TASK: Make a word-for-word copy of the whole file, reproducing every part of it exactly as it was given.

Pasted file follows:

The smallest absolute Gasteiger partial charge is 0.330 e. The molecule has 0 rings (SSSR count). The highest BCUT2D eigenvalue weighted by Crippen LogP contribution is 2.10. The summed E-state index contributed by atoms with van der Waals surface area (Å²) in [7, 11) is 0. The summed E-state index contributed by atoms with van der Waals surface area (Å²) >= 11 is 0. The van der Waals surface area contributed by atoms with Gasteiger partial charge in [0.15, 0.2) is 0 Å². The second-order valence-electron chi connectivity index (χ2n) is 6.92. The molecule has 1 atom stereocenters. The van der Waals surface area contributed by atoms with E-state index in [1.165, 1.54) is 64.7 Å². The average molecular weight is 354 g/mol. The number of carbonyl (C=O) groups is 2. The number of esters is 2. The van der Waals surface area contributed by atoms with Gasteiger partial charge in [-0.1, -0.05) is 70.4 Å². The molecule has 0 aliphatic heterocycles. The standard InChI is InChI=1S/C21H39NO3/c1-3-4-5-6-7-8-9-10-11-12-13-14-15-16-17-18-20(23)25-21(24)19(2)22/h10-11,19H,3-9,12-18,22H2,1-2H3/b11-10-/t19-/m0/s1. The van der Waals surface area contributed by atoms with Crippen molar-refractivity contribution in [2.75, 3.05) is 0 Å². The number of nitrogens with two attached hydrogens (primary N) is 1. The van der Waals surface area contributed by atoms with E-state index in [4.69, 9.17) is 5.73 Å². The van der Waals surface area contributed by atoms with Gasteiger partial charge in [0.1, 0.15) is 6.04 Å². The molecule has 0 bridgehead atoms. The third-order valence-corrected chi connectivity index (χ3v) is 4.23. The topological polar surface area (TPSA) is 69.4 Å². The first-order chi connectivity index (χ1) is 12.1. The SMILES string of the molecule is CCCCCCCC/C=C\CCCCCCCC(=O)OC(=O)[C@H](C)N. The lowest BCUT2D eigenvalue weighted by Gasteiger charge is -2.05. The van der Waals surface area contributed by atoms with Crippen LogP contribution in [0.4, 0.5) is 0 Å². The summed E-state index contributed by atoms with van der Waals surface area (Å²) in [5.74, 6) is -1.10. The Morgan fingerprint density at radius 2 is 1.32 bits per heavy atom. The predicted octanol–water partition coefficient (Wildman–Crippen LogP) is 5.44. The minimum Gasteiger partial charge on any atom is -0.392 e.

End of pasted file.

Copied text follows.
The smallest absolute Gasteiger partial charge is 0.330 e. The molecule has 0 rings (SSSR count). The highest BCUT2D eigenvalue weighted by Crippen LogP contribution is 2.10. The summed E-state index contributed by atoms with van der Waals surface area (Å²) in [7, 11) is 0. The summed E-state index contributed by atoms with van der Waals surface area (Å²) >= 11 is 0. The van der Waals surface area contributed by atoms with Gasteiger partial charge in [0.15, 0.2) is 0 Å². The second-order valence-electron chi connectivity index (χ2n) is 6.92. The molecule has 1 atom stereocenters. The van der Waals surface area contributed by atoms with E-state index in [1.165, 1.54) is 64.7 Å². The average molecular weight is 354 g/mol. The number of carbonyl (C=O) groups is 2. The number of esters is 2. The van der Waals surface area contributed by atoms with Gasteiger partial charge in [-0.1, -0.05) is 70.4 Å². The molecule has 0 aliphatic heterocycles. The standard InChI is InChI=1S/C21H39NO3/c1-3-4-5-6-7-8-9-10-11-12-13-14-15-16-17-18-20(23)25-21(24)19(2)22/h10-11,19H,3-9,12-18,22H2,1-2H3/b11-10-/t19-/m0/s1. The van der Waals surface area contributed by atoms with Crippen molar-refractivity contribution in [2.75, 3.05) is 0 Å². The number of nitrogens with two attached hydrogens (primary N) is 1. The van der Waals surface area contributed by atoms with E-state index in [4.69, 9.17) is 5.73 Å². The van der Waals surface area contributed by atoms with Gasteiger partial charge in [0.1, 0.15) is 6.04 Å². The molecule has 0 bridgehead atoms. The third-order valence-corrected chi connectivity index (χ3v) is 4.23. The topological polar surface area (TPSA) is 69.4 Å². The first-order chi connectivity index (χ1) is 12.1. The SMILES string of the molecule is CCCCCCCC/C=C\CCCCCCCC(=O)OC(=O)[C@H](C)N. The lowest BCUT2D eigenvalue weighted by Gasteiger charge is -2.05. The van der Waals surface area contributed by atoms with Crippen LogP contribution in [0.4, 0.5) is 0 Å². The summed E-state index contributed by atoms with van der Waals surface area (Å²) in [5.74, 6) is -1.10. The Morgan fingerprint density at radius 2 is 1.32 bits per heavy atom. The predicted octanol–water partition coefficient (Wildman–Crippen LogP) is 5.44. The minimum Gasteiger partial charge on any atom is -0.392 e.